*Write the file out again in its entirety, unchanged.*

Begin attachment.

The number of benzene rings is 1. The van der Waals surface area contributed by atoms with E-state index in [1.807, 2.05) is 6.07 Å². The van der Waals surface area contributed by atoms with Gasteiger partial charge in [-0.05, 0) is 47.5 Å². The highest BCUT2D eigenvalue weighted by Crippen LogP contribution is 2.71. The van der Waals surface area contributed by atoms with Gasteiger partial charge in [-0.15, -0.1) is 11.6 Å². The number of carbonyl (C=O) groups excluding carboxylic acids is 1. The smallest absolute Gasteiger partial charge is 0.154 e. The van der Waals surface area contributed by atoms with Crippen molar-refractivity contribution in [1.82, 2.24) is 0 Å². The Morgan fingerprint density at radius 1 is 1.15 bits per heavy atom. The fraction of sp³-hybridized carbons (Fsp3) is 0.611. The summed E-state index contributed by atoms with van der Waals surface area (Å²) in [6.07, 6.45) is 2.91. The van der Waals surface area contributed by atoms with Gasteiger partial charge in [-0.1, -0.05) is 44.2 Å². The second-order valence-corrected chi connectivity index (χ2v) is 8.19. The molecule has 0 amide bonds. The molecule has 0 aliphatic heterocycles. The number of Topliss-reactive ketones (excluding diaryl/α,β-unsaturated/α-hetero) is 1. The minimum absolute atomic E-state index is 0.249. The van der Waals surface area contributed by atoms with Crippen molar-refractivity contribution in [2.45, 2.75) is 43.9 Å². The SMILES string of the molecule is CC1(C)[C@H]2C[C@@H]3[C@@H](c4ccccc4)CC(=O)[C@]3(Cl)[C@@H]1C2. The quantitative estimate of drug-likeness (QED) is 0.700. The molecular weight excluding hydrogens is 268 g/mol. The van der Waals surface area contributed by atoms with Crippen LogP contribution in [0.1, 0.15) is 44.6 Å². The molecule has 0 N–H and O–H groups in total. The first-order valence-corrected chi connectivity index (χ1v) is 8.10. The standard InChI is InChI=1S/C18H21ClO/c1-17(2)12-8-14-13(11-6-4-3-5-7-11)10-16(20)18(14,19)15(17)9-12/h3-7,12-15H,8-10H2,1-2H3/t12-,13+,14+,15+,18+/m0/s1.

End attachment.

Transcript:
The number of benzene rings is 1. The van der Waals surface area contributed by atoms with E-state index in [1.807, 2.05) is 6.07 Å². The van der Waals surface area contributed by atoms with Gasteiger partial charge in [-0.05, 0) is 47.5 Å². The highest BCUT2D eigenvalue weighted by Crippen LogP contribution is 2.71. The van der Waals surface area contributed by atoms with Gasteiger partial charge in [-0.15, -0.1) is 11.6 Å². The number of carbonyl (C=O) groups excluding carboxylic acids is 1. The smallest absolute Gasteiger partial charge is 0.154 e. The van der Waals surface area contributed by atoms with Crippen molar-refractivity contribution in [1.82, 2.24) is 0 Å². The Morgan fingerprint density at radius 1 is 1.15 bits per heavy atom. The fraction of sp³-hybridized carbons (Fsp3) is 0.611. The summed E-state index contributed by atoms with van der Waals surface area (Å²) in [6.07, 6.45) is 2.91. The van der Waals surface area contributed by atoms with Gasteiger partial charge in [-0.1, -0.05) is 44.2 Å². The second-order valence-corrected chi connectivity index (χ2v) is 8.19. The molecule has 0 amide bonds. The molecule has 0 aliphatic heterocycles. The number of Topliss-reactive ketones (excluding diaryl/α,β-unsaturated/α-hetero) is 1. The minimum absolute atomic E-state index is 0.249. The van der Waals surface area contributed by atoms with Crippen molar-refractivity contribution in [2.45, 2.75) is 43.9 Å². The SMILES string of the molecule is CC1(C)[C@H]2C[C@@H]3[C@@H](c4ccccc4)CC(=O)[C@]3(Cl)[C@@H]1C2. The quantitative estimate of drug-likeness (QED) is 0.700. The molecular weight excluding hydrogens is 268 g/mol. The van der Waals surface area contributed by atoms with Crippen LogP contribution in [0.1, 0.15) is 44.6 Å². The molecule has 0 N–H and O–H groups in total. The first-order valence-corrected chi connectivity index (χ1v) is 8.10. The standard InChI is InChI=1S/C18H21ClO/c1-17(2)12-8-14-13(11-6-4-3-5-7-11)10-16(20)18(14,19)15(17)9-12/h3-7,12-15H,8-10H2,1-2H3/t12-,13+,14+,15+,18+/m0/s1.